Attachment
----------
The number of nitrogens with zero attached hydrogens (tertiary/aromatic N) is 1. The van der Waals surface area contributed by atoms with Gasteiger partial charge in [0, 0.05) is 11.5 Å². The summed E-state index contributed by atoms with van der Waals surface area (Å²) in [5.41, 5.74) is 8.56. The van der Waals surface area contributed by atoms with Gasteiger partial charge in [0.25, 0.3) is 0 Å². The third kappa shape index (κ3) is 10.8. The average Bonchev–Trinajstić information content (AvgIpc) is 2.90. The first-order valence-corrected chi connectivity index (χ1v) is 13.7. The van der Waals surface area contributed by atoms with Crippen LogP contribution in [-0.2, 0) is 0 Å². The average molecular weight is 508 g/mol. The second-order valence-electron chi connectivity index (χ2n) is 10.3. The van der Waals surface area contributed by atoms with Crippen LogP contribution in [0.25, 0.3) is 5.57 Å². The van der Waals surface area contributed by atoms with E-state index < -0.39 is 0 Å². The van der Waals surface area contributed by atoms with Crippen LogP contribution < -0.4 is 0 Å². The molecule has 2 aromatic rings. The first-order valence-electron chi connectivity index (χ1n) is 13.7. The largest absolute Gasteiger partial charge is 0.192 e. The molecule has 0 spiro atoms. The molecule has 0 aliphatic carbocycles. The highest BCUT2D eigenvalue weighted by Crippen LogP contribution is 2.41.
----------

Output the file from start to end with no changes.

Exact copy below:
The number of nitrogens with zero attached hydrogens (tertiary/aromatic N) is 1. The van der Waals surface area contributed by atoms with Gasteiger partial charge in [0, 0.05) is 11.5 Å². The summed E-state index contributed by atoms with van der Waals surface area (Å²) in [5.41, 5.74) is 8.56. The van der Waals surface area contributed by atoms with Gasteiger partial charge in [0.25, 0.3) is 0 Å². The third kappa shape index (κ3) is 10.8. The average Bonchev–Trinajstić information content (AvgIpc) is 2.90. The first-order valence-corrected chi connectivity index (χ1v) is 13.7. The van der Waals surface area contributed by atoms with Crippen LogP contribution in [-0.2, 0) is 0 Å². The average molecular weight is 508 g/mol. The second-order valence-electron chi connectivity index (χ2n) is 10.3. The van der Waals surface area contributed by atoms with Crippen LogP contribution in [0.25, 0.3) is 5.57 Å². The van der Waals surface area contributed by atoms with E-state index < -0.39 is 0 Å². The van der Waals surface area contributed by atoms with Crippen LogP contribution < -0.4 is 0 Å². The molecule has 2 aromatic rings. The first-order valence-electron chi connectivity index (χ1n) is 13.7. The largest absolute Gasteiger partial charge is 0.192 e. The molecule has 0 spiro atoms. The molecule has 0 aliphatic carbocycles. The highest BCUT2D eigenvalue weighted by Crippen LogP contribution is 2.41.